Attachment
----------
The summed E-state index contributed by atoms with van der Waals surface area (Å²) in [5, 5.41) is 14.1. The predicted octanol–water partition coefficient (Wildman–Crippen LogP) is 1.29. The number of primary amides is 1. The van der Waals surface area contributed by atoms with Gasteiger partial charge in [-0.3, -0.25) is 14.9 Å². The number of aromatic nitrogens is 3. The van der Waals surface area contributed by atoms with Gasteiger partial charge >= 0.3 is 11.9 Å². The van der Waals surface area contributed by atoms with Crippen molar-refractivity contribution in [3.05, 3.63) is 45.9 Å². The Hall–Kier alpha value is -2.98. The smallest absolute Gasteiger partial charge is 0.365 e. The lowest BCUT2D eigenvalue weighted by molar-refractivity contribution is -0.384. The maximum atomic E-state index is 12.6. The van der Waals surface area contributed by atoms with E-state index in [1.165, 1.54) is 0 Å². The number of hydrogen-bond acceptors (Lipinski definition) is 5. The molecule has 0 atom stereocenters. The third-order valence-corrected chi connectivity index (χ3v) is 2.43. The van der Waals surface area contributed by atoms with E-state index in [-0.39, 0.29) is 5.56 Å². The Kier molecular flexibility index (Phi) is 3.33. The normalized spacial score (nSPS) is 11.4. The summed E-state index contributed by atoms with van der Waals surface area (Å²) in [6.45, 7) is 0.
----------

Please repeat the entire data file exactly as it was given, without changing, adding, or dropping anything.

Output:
The summed E-state index contributed by atoms with van der Waals surface area (Å²) in [5, 5.41) is 14.1. The predicted octanol–water partition coefficient (Wildman–Crippen LogP) is 1.29. The number of primary amides is 1. The van der Waals surface area contributed by atoms with Gasteiger partial charge in [-0.3, -0.25) is 14.9 Å². The number of aromatic nitrogens is 3. The van der Waals surface area contributed by atoms with Gasteiger partial charge >= 0.3 is 11.9 Å². The van der Waals surface area contributed by atoms with Crippen molar-refractivity contribution in [3.05, 3.63) is 45.9 Å². The Hall–Kier alpha value is -2.98. The smallest absolute Gasteiger partial charge is 0.365 e. The lowest BCUT2D eigenvalue weighted by molar-refractivity contribution is -0.384. The maximum atomic E-state index is 12.6. The van der Waals surface area contributed by atoms with E-state index in [1.165, 1.54) is 0 Å². The number of hydrogen-bond acceptors (Lipinski definition) is 5. The molecule has 0 atom stereocenters. The third-order valence-corrected chi connectivity index (χ3v) is 2.43. The van der Waals surface area contributed by atoms with E-state index in [-0.39, 0.29) is 5.56 Å². The Kier molecular flexibility index (Phi) is 3.33. The normalized spacial score (nSPS) is 11.4. The summed E-state index contributed by atoms with van der Waals surface area (Å²) in [6.45, 7) is 0.